On the opposite side of the basement from the rickety stairs, was the door leading to the ‘root cellar’. This root cellar, was separated from the furnace by a large heavy door, inside that room, it was always colder. So cold that on a winter’s day you might still see your breath. This place, like a mausoleum, had a large box taller than two coffins but not quite as long. A kid would have to jump up and rest his chest on the side to reach into cold sand and dig to find the carrots and potatoes his mother requested for dinner.
As the kids grew and change this basement blossomed too. A thick layer of cement was placed to cover the dirt floor, decreasing the already low clearance of the ceiling. Sheetrock was added between the darkly aged timbers that like a skeleton supported the house above. And long fluorescent tubes of light chased away all the dark recesses.
Some battles took place on fields of courage in far distant lands, but other battles, no less noteworthy to our family, took place in the tiny town of Bridgton Maine in our house at 12 Elm. People are more than an accumulation of their chemical components, 12 Elm is more than the sum of its nails and wood.
Our family would never buy a new ping pong table if dad could take a 4x8 sheet of plywood and extend it in four directions to make an official sized ping pong table. And dad could. The first thing to emphasize about ping pong, at 12 Elm Street, is that a 5 foot tall, 12 year old, has a large advantage over his much taller brother, when playing ping pong in a room with a ceiling so low. I don’t know where Vaughn learned to play ping pong. But I do know that I first played with him. The selective memory from my youth leads me to believe I may have never lost. But being a parent now, responsible for my own 14 year old, I know that all my early victories may have spoken less of my own competence and more to the low hanging ceiling and a brother for whom just playing the game was more important than the outcome.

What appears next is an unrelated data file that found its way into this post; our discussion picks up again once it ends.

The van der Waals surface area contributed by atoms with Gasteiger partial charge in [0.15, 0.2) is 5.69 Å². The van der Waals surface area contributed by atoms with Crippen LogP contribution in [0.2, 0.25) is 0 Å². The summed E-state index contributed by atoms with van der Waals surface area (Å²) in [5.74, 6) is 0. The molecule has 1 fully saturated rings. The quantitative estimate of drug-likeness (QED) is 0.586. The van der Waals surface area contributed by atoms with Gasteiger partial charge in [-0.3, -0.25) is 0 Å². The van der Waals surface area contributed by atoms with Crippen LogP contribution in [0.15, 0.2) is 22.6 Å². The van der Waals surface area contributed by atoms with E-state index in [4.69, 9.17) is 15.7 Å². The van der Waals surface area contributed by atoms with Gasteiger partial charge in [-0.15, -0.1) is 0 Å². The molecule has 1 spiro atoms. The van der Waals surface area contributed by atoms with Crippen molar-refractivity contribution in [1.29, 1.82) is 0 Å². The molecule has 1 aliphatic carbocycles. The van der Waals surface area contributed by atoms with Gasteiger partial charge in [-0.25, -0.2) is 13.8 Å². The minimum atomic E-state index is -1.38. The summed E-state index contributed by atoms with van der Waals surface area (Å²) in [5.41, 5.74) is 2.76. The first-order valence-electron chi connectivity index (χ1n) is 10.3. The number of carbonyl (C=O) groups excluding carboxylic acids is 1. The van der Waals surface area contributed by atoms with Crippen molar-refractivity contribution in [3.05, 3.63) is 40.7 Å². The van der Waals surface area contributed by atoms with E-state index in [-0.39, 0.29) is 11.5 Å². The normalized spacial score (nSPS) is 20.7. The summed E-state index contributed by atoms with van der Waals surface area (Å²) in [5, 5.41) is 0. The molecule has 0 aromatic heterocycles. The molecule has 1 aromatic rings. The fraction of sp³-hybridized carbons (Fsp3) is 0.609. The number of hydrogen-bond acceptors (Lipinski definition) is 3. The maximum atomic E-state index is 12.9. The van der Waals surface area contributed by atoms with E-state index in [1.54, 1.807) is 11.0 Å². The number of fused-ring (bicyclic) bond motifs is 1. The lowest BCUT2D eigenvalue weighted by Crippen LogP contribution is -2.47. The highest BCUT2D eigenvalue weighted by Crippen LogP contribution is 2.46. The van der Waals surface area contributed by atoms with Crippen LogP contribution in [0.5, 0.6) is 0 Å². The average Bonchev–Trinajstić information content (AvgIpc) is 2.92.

Ping pong is a game of repetition. Ping pong is a game that could almost played in your sleep. Generally, the ball bounces predictably; making the same crisp clanking sound against the table that is commonly followed by a thwack, as if spanked, by the paddle, except when you played Vaughn. Vaughn’s game was not a traditional power game of slams, it was a game of spins. His spins might send me diving under the table in an attempt to catch up to a ball that changed direction the moment it hit the table. Isn’t life a series of repetitive days until something comes along to spin us around. Staying ready to handle these spins, and remembering Vaughn’s ready smile each time his spin was successful, reminds me that the surprises life offers may just as likely lead to happiness as they do sadness.